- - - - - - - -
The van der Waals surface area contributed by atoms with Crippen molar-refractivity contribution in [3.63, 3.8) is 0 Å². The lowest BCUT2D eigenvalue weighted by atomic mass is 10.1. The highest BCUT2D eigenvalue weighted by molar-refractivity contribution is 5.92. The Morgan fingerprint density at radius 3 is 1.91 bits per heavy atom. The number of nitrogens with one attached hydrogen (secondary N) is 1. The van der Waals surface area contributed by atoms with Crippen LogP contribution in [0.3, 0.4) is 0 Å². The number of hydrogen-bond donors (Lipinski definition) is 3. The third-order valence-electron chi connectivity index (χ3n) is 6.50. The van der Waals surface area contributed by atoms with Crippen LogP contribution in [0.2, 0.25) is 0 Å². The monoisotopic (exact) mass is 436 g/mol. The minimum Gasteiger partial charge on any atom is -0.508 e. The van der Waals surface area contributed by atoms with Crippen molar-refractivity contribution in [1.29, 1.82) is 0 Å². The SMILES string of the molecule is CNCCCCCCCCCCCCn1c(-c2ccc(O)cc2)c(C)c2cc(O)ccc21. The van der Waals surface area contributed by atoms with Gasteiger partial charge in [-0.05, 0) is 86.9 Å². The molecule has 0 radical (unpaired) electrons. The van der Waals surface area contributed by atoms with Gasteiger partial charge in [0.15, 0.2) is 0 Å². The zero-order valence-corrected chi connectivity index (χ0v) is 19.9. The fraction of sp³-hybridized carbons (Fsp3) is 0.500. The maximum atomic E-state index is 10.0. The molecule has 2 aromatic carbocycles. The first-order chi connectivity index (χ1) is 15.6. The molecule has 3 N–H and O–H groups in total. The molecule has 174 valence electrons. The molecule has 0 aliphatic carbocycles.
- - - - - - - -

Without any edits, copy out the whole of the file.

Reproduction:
The van der Waals surface area contributed by atoms with Crippen molar-refractivity contribution in [3.63, 3.8) is 0 Å². The lowest BCUT2D eigenvalue weighted by atomic mass is 10.1. The highest BCUT2D eigenvalue weighted by molar-refractivity contribution is 5.92. The Morgan fingerprint density at radius 3 is 1.91 bits per heavy atom. The number of nitrogens with one attached hydrogen (secondary N) is 1. The van der Waals surface area contributed by atoms with Crippen LogP contribution in [0.3, 0.4) is 0 Å². The number of hydrogen-bond donors (Lipinski definition) is 3. The third-order valence-electron chi connectivity index (χ3n) is 6.50. The van der Waals surface area contributed by atoms with Crippen LogP contribution in [0.2, 0.25) is 0 Å². The monoisotopic (exact) mass is 436 g/mol. The minimum Gasteiger partial charge on any atom is -0.508 e. The van der Waals surface area contributed by atoms with Crippen molar-refractivity contribution in [1.29, 1.82) is 0 Å². The SMILES string of the molecule is CNCCCCCCCCCCCCn1c(-c2ccc(O)cc2)c(C)c2cc(O)ccc21. The van der Waals surface area contributed by atoms with Gasteiger partial charge in [-0.05, 0) is 86.9 Å². The molecule has 0 radical (unpaired) electrons. The van der Waals surface area contributed by atoms with Gasteiger partial charge in [0.15, 0.2) is 0 Å². The zero-order valence-corrected chi connectivity index (χ0v) is 19.9. The fraction of sp³-hybridized carbons (Fsp3) is 0.500. The maximum atomic E-state index is 10.0. The molecule has 2 aromatic carbocycles. The first-order chi connectivity index (χ1) is 15.6. The molecule has 3 N–H and O–H groups in total. The molecule has 174 valence electrons. The molecule has 0 aliphatic carbocycles.